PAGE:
Published Greek Apulian Volute Krater, ex-Christie's Lot 27 Part of a live auction event on Wednesday, Jun 20

$35,000.00 2 Bids Sold, eBay Money Back Guarantee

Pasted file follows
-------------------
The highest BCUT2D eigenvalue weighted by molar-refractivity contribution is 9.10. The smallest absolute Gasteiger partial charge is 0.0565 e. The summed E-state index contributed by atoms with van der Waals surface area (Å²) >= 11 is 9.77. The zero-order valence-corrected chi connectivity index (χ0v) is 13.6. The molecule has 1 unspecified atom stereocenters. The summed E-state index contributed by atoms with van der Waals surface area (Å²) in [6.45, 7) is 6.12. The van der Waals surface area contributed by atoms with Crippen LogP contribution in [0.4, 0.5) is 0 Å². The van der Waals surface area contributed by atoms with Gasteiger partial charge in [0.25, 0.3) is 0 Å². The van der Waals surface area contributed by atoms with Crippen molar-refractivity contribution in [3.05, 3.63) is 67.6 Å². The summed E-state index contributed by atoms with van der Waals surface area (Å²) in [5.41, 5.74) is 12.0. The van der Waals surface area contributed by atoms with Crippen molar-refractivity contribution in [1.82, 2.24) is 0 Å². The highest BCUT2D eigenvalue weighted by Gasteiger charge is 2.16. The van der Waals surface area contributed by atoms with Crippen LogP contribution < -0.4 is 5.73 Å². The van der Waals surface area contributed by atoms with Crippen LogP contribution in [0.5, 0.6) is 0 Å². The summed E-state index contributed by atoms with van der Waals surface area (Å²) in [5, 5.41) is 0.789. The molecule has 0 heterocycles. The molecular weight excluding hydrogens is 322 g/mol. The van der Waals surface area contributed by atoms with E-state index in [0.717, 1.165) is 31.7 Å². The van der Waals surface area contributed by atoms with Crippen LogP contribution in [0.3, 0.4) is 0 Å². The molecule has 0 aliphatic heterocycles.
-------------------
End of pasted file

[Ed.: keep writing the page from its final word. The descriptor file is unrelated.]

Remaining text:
Seller: artemisgallerylive (37) 100%, Location: Louisville, Colorado, Ships to: Free Local Pickup, Item: 263731958226 LOT 27Seller's Estimate: USD 50,000 - 65,000 Magna Graecia, Southern Italy, Apulia, attributed to the White Saccos Painter by Trendall, ca. 330 to 310 BCE. An impressive Apulian red-figure volute krater of a grand scale, presenting an elegant form with intriguing iconography (see extended description below) and elaborate decoration, all finely delineated via the red-figure technique with additional fugitive white, yellow, and red/orange pigments - as well as swan heads/ducks modeled in the round and mascaroon volutes adorning the handles. Interestingly, this vase was created in two sections - the large vessel fits into a separate base. A remarkable vase of the so-called Ornate Style by the White Saccos Painter (see more on this artist in the extended description below) of an impressively grand scale, decorated with an ultra fine hand to depict intriguing scenes and figures as well as a great deal of subsidiary ornament in added colors. Size: 17" W x 34.125" H (43.2 cm x 86.7 cm); 35.125" H (89.2 cm) on included custom stand. Side A of this volute krater features a seated nude warrior in an Ionic naiskos, sitting upon his cloak, facing right with his head turned back, holding a spear in his bent right arm and a crested Corinthian helmet in his raised left hand. To the lower right is a cuirass that is shaded to reflect his musculature and painted in golden yellow to simulate the metal of the original armor, with red arm and neck holes to represent the leather lining. In addition, greaves hang above and flank his head. Before the warrior is a sheathed sword. The podium below is adorned by a band of Greek key motifs. Surrounding the naiskos are four female offering bearers, either sitting or standing, all facing inward, holding various articles - the lady to the upper left holds a fan and a ball of wool, and two phiale before her; the lady below her holds a phiale and an oinochoe; the bearer to the upper right looks at her reflection in a hand-held mirror and adjusts her clothing - an alabastron in her midst; and the female below her holds an alabastron in one hand and a blossoming flower or grape cluster in the other. Adorning the neck of the vase on the obverse is a female head of an Amazon appearing to emerge from a blossom flanked by elaborate floral tendrils. Above this is a most distinctive register comprised of three-dimensional dentils followed by a narrow beaded band. Below her is a fretted band. Side B presents a floral composition with a three-tiered flowering plant within the Ionic naiskos, its podium with a scrolling berried vine. This is flanked by four lovely female offering bearers, seated or standing, all facing in, and also holding various attributes - one seated with a mirror and a grape cluster, an alabastron and ball of wool before her; a standing lady with a phiale, an alabastron and ball of wool before her; to the right is a seated female with a mirror and alabastron; and one standing with a wreath and a patera. Adorning the neck is a Lady of Fashion flanked by stylized palmettes, a laurel wreath register above comprised of a pair of opposing leafy, berried branches surrounding a central petaled-floral blossom set in a wreath, followed by a narrow beaded register, and below the lady, a fretted band. Continuing to the underside of the rim, all the way around the vessel, is a band of repeated wave motifs, followed by an ovalo band on the rim. Below the naiskos scenes and continuing all the way around the vessel is a band of Greek key (meander) pattern. Adding further interest to this impressive iconographic and decorative program are the elaborate palmettes beneath each handle, and a pair of plastic (completely in the round) duck or swan necks/heads emerging from the shoulders and forming the lower sections of the handles. The swans are black in contrast with the white molded relief mascaroons in the form of frontal facing female heads of the same likenesses as those on the obverse, only one pair has a black wavy coiffure and the opposing pair has a yellow blonde coiffure. This play on a black-and-white contrasts perhaps symbolizes day and night, good and evil, or life and death. In the Classical world, the swan symbolized grace and beauty, and was oftentimes associated with love, poetry, and music. Furthermore, the swan was regarded as sacred to Aphrodite and Apollo. According to Greek mythology, sacred swans circled the island of Delos seven times when Apollo was born, because it was the seventh day of the month. Zeus showered his son with lavish gifts including a chariot drawn by swans and a lyre. Aphrodite also rode a chariot that is sometimes depicted pulled by swans, though oftentimes by doves, and she is commonly depicted riding a swan. Finally, in the story of Leda and the Swan, Zeus, assuming the form of a swan, famously seduced Leda. Completing the program, the separately made pedestal base is elaborately adorned with a wide central register featuring a Lady of Fashion on one side and a palmette on the opposite side. Between these is a sinuous floral vine; lovely details added in fugitive white, yellow, and red. Above is an ovalo band, and below a band of wave motifs. The White Saccos Painter, to whom Trendall attributed this vessel, was a follower of the most important late Apulian vase painter, the Baltimore Painter. His early works are extremely close to those of the Baltimore Painter. Trendall called him "the immediate successor and true heir of the Baltimore Painter" (see Arthur Dale Trendall, Red Figure Vases of South Italy and Sicily, a Handbook (London, Thames and Hudson, 1989), p. 99). The White Saccos Painter worked mostly on larger vessels like this example, but being a prolific artist he decorated many smaller vessels as well. The group to which the Baltimore Painter, the White Saccos Painter, the Stoke-on-Trent Painter, the Arpi Painter, the Kantharos Group and others belonged worked in Canosa or somewhere close by. Virtually no ancient Greek paintings have survived the tests of time. This makes the painted compositions found on ceramic vessels like this example invaluable sources of information about ancient Greek visual art. Refined vases like this volute krater were not merely utilitarian pottery, but rather works of art in their own right, highly prized throughout the classical world. Red figure pieces in particular allowed for the development of more naturalistic imagery than black figure examples. This innovative technique involved creating figures by outlining them in the natural red of the vase, making it possible for the painter to then enrich the figural forms with black lines to suggest volume, perspectival depth, and movement, bringing those silhouettes and their environs to life. Beyond this, fugitive pigments made it possible for the artist to create additional layers of interest and detail. Published in A.D. Trendall and A. Cambitoglou, First Supplement to the Red-Figured Vases of Apulia, London, 1983, p. 184, no. 29/2d, pls. XXXIX, 3-4. This piece sold at Christie's New York for $56,250 on December 13, 2013 (Sale 2755, Lot 95). See Provenance: private Davis collection, Houston, Texas, USA; ex-Christie's December 13, 2013 New York Antiquities Auction, lot 95; ex-private Santa Monica, California, USA collection, a California corporation; ex-Christie's December 15, 1993 Antiquities Auction, lot 124 All items legal to buy/sell under U.S. Statute covering cultural patrimony Code 2600, CHAPTER 14, and are guaranteed to be as described or your money back. A Certificate of Authenticity will accompany all winning bids. We ship worldwide and handle all shipping in-house for your convenience. #132861 Condition Report: Minor surface wear with slight pigment loss, though most remains to delinate and embellish remarkable imagery. Deliberately drilled perforations done in antiquity, possibly for handling post-firing given its monumental size or for venting, two through shoulder and two through handles. Comes with a handsome custom stand made to support this massive vessel. Payment: The buyer is responsible for paying the seller directly after winning the item. Details on accepted payment methods and where to send payment are provided in an invoice from the seller. Shipping: The buyer is responsible for paying all shipping costs and arranging for shipping and delivery with the seller. Additional shipping details from the seller: Auction House will ship, at Buyer's expense For more information see terms and conditions Knowing when to bid: An event can last a few hours. To help figure out when an item will come up for auction, watch the pace of the event and keep in mind that items usually come up in lot order.Exceptional Day 1 | Antiquities, Asian, Russian, Fine Art offered by Artemis Gallery Wednesday, June 20, 2018 | 07:00AM GMT-07:00 Louisville, Colorado, USA